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Making sense of the senseless war on California’s charter schools


There is an alarming and growing pushback across the country against charter schools, with the biggest arguably in California. Two charter school focused bills have already been signed into law recently, with four more still under consideration. Of these, three were the focus of an LA Time Editorial Board piece on April 29th. The title hints at the challenge to balance all the perspectives, and the risks of title-news-bite consumption:

"California is weighing bills — some helpful, others vicious — to rein in charter schools".


Keep in mind that the printed version of the same editorial is:

"Toughening up on charter schools, finally"


As a the founder and leader of a charter school in Los Angeles for over 14 years, I can tell you that is has been tough and viscous for quite awhile. But the coming academic year shows clear signs that it's about to get even harder.


The message of the editorial is mixed because there is a deep context needed by the reader to make sense of this piece's input to a highly contentious debate. Even the picture for the online publication of the piece is muddled, showing a man in red at a rally staged by the local teachers union against the California Charter School Association holding a sign that reads:

"PUT THE MONEY where the STUDENTS ARE!"


The LA Times Editorial Board surely saw the irony given that the California charter school law does EXACTLY that: puts public dollars where the students are, i.e., the public schools they choose to ATTEND, whether it be a traditional district school or a charter. This picture is like a Rorschach Test for which side of the debate you are on.


But when you get past the title and the photo, it is very clear which side the LA Times editorial board is on, describing the anti-charter laws currently in the legislature as "vindictive", "nasty", "vicious" and "based on ... ham-fisted politics." Then the piece puts some charter schools in a favorable light, including those that have "provided safe, well-run havens of education in areas that desperately needed them."


In it's quick analysis of the three anti-charter bills, it tangentially points the reader to one of the biggest issues for charter school law in California: the inherent conflict of interest between the local districts and the charter schools within their boundaries to which parents CHOOSE to send their kids. This might be part of the genius of the California charter laws. Yes, put the fox in charge of the chicken coup, BUT only with a safe out for the chickens. That is what the current appeals path represents for charter schools that can go to the county office of education, and if needed the State Board of Education. This is exactly what our school did in 2010 and 2015 when the local overseers unjustly moved to close our school. With no appeal rights there is nothing to safeguard against a hungry fox. The editorial is correct to be against a bill (AB1505) that would eliminate a "much-needed avenue for appeal" without additional oversight controls.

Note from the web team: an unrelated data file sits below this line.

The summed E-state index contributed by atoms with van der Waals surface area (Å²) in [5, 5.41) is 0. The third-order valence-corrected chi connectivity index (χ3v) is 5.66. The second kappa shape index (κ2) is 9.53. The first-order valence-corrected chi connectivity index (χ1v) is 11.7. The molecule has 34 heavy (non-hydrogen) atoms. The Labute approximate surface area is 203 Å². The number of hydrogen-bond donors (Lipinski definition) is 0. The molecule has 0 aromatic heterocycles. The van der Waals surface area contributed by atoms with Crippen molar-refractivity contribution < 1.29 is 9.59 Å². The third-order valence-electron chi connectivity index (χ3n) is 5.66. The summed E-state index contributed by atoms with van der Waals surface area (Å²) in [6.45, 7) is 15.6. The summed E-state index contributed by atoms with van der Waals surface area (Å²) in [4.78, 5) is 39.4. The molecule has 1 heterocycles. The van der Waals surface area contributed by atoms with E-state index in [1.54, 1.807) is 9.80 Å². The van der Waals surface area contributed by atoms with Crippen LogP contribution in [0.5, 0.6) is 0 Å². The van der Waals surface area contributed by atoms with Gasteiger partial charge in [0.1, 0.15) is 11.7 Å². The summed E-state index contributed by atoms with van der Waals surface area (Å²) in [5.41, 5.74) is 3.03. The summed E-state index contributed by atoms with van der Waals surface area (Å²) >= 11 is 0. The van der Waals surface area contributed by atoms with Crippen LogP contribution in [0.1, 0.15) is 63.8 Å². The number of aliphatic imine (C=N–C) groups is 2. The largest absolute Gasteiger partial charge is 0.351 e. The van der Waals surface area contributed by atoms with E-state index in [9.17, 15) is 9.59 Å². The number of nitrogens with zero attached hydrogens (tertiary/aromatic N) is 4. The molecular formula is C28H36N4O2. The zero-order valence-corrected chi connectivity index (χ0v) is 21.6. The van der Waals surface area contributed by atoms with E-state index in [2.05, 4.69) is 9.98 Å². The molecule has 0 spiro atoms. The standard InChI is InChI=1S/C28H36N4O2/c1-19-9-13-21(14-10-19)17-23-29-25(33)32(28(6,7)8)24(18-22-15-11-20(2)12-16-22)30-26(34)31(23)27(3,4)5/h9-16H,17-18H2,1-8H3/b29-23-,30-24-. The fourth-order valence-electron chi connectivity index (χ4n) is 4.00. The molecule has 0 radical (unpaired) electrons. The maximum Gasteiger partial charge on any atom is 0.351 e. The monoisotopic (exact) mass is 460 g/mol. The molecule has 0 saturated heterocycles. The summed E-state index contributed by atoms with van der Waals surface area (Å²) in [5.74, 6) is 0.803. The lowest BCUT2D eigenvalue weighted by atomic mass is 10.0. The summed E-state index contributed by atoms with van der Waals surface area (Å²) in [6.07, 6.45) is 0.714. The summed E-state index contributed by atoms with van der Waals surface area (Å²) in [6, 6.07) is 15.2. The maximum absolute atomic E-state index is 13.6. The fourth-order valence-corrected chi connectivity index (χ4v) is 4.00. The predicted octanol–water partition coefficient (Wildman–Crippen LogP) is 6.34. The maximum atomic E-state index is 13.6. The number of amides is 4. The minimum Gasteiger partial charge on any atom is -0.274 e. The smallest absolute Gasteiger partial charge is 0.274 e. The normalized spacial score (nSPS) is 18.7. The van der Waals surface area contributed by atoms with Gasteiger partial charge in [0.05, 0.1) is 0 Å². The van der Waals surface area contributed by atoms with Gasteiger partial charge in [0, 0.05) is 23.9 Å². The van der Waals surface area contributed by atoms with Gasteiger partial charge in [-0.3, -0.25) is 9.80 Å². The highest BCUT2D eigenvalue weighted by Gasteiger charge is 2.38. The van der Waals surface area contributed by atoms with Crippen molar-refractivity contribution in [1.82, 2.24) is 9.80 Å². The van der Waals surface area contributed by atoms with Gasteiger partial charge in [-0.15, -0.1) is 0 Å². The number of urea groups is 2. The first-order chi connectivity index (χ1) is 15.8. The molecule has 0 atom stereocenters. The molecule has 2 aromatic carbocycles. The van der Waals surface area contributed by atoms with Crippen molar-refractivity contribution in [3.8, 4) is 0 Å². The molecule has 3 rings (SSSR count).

The LA Times points to "some good ideas in the bills", calling for "better oversight" and "more willingness to close" under-performing charter schools. This is actually an indictment of the oversight, not of the concept of charter school or the schools in and of themselves. At a state Senate Education Committee hearing in October of 2017, this very insightful question was made: "Who is providing oversight of the charter school overseers?"


Overall, most readers of the editorial will have to recognize that the piece more than once unmasks the package of bills as an attempt to "halt the charter movement in its tracks" with "a mixed bag of helpful ideas and downright vicious ones" which would "squash the formation of potentially great charter schools..." That is, assuming the reader reads the whole piece. Please do. That way you’ll be able to interpret the comments posted online... which quickly go in both directions, just like the now nationally-polarized debate.


Of course in California, and in the many other states where this dynamic is playing out, like New York, we can’t go in both directions. We must not let all charter schools be stopped under the banner of fixing them. Let's at least start by recognizing what is a fox and what is a chicken. This editorial does.


Ricardo Mireles

Executive Director, Academia Avance

Board Chair, The Coalition of Public Independent Charter Schools

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